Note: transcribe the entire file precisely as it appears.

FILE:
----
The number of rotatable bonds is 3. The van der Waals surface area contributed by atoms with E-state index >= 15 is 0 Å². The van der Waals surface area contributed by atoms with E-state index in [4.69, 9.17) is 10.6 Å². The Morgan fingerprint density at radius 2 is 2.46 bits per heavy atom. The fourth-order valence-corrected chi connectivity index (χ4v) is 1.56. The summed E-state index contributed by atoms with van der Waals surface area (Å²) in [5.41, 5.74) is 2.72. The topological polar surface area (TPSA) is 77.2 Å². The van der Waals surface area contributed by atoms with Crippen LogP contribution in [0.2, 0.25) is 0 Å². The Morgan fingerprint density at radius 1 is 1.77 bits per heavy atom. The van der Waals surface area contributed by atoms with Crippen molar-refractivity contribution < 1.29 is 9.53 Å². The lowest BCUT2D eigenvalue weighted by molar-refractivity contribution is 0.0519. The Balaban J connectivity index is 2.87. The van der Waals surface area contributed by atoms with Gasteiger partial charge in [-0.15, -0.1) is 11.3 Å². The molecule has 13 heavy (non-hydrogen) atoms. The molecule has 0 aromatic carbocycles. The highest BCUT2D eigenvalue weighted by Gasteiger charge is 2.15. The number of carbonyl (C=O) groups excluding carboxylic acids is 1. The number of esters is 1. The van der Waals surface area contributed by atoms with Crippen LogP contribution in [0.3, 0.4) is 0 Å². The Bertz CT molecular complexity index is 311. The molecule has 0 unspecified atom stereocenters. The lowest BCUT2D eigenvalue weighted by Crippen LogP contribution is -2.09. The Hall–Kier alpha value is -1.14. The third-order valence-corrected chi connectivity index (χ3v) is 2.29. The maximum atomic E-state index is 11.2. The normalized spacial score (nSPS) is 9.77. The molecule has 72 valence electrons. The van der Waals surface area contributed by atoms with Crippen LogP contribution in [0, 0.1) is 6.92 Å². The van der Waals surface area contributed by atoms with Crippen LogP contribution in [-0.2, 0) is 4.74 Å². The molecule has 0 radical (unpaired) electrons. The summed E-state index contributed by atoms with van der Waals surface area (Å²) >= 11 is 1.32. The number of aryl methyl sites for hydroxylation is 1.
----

The number of rotatable bonds is 3. The van der Waals surface area contributed by atoms with E-state index >= 15 is 0 Å². The van der Waals surface area contributed by atoms with E-state index in [4.69, 9.17) is 10.6 Å². The Morgan fingerprint density at radius 2 is 2.46 bits per heavy atom. The fourth-order valence-corrected chi connectivity index (χ4v) is 1.56. The summed E-state index contributed by atoms with van der Waals surface area (Å²) in [5.41, 5.74) is 2.72. The topological polar surface area (TPSA) is 77.2 Å². The van der Waals surface area contributed by atoms with Crippen LogP contribution in [0.2, 0.25) is 0 Å². The Morgan fingerprint density at radius 1 is 1.77 bits per heavy atom. The van der Waals surface area contributed by atoms with Crippen molar-refractivity contribution < 1.29 is 9.53 Å². The lowest BCUT2D eigenvalue weighted by molar-refractivity contribution is 0.0519. The Balaban J connectivity index is 2.87. The van der Waals surface area contributed by atoms with Gasteiger partial charge in [-0.15, -0.1) is 11.3 Å². The molecule has 13 heavy (non-hydrogen) atoms. The molecule has 0 aromatic carbocycles. The highest BCUT2D eigenvalue weighted by Gasteiger charge is 2.15. The number of carbonyl (C=O) groups excluding carboxylic acids is 1. The number of esters is 1. The van der Waals surface area contributed by atoms with Crippen LogP contribution in [0.3, 0.4) is 0 Å². The Bertz CT molecular complexity index is 311. The molecule has 0 unspecified atom stereocenters. The lowest BCUT2D eigenvalue weighted by Crippen LogP contribution is -2.09. The Hall–Kier alpha value is -1.14. The third-order valence-corrected chi connectivity index (χ3v) is 2.29. The maximum atomic E-state index is 11.2. The normalized spacial score (nSPS) is 9.77. The molecule has 72 valence electrons. The van der Waals surface area contributed by atoms with Crippen LogP contribution in [0, 0.1) is 6.92 Å². The van der Waals surface area contributed by atoms with Crippen LogP contribution in [-0.2, 0) is 4.74 Å². The molecule has 0 radical (unpaired) electrons. The summed E-state index contributed by atoms with van der Waals surface area (Å²) >= 11 is 1.32. The number of aryl methyl sites for hydroxylation is 1.